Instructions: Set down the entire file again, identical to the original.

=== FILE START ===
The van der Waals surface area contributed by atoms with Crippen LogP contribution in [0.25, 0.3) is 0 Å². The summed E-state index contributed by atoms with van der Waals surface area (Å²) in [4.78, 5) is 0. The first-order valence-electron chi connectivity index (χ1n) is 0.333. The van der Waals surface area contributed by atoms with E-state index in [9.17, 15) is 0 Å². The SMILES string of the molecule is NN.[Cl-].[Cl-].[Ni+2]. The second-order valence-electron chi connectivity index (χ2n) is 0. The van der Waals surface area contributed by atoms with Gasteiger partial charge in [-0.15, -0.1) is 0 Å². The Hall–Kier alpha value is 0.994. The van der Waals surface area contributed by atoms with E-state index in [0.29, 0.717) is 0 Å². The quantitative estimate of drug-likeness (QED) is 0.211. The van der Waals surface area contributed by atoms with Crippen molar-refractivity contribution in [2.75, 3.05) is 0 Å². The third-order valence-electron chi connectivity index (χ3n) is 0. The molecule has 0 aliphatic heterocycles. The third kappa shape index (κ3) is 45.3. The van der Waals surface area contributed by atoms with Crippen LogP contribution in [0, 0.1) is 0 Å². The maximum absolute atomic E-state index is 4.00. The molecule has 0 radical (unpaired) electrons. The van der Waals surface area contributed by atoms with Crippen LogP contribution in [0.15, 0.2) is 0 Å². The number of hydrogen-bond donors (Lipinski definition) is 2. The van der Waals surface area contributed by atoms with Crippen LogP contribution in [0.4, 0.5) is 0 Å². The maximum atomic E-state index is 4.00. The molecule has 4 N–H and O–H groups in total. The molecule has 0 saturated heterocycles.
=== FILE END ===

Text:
The van der Waals surface area contributed by atoms with Crippen LogP contribution in [0.25, 0.3) is 0 Å². The summed E-state index contributed by atoms with van der Waals surface area (Å²) in [4.78, 5) is 0. The first-order valence-electron chi connectivity index (χ1n) is 0.333. The van der Waals surface area contributed by atoms with E-state index in [9.17, 15) is 0 Å². The SMILES string of the molecule is NN.[Cl-].[Cl-].[Ni+2]. The second-order valence-electron chi connectivity index (χ2n) is 0. The van der Waals surface area contributed by atoms with Gasteiger partial charge in [-0.15, -0.1) is 0 Å². The Hall–Kier alpha value is 0.994. The van der Waals surface area contributed by atoms with E-state index in [0.29, 0.717) is 0 Å². The quantitative estimate of drug-likeness (QED) is 0.211. The van der Waals surface area contributed by atoms with Crippen molar-refractivity contribution in [2.75, 3.05) is 0 Å². The third-order valence-electron chi connectivity index (χ3n) is 0. The molecule has 0 aliphatic heterocycles. The third kappa shape index (κ3) is 45.3. The van der Waals surface area contributed by atoms with Crippen LogP contribution in [0, 0.1) is 0 Å². The maximum absolute atomic E-state index is 4.00. The molecule has 0 radical (unpaired) electrons. The van der Waals surface area contributed by atoms with Crippen LogP contribution in [0.15, 0.2) is 0 Å². The number of hydrogen-bond donors (Lipinski definition) is 2. The van der Waals surface area contributed by atoms with Crippen LogP contribution in [0.4, 0.5) is 0 Å². The maximum atomic E-state index is 4.00. The molecule has 4 N–H and O–H groups in total. The molecule has 0 saturated heterocycles.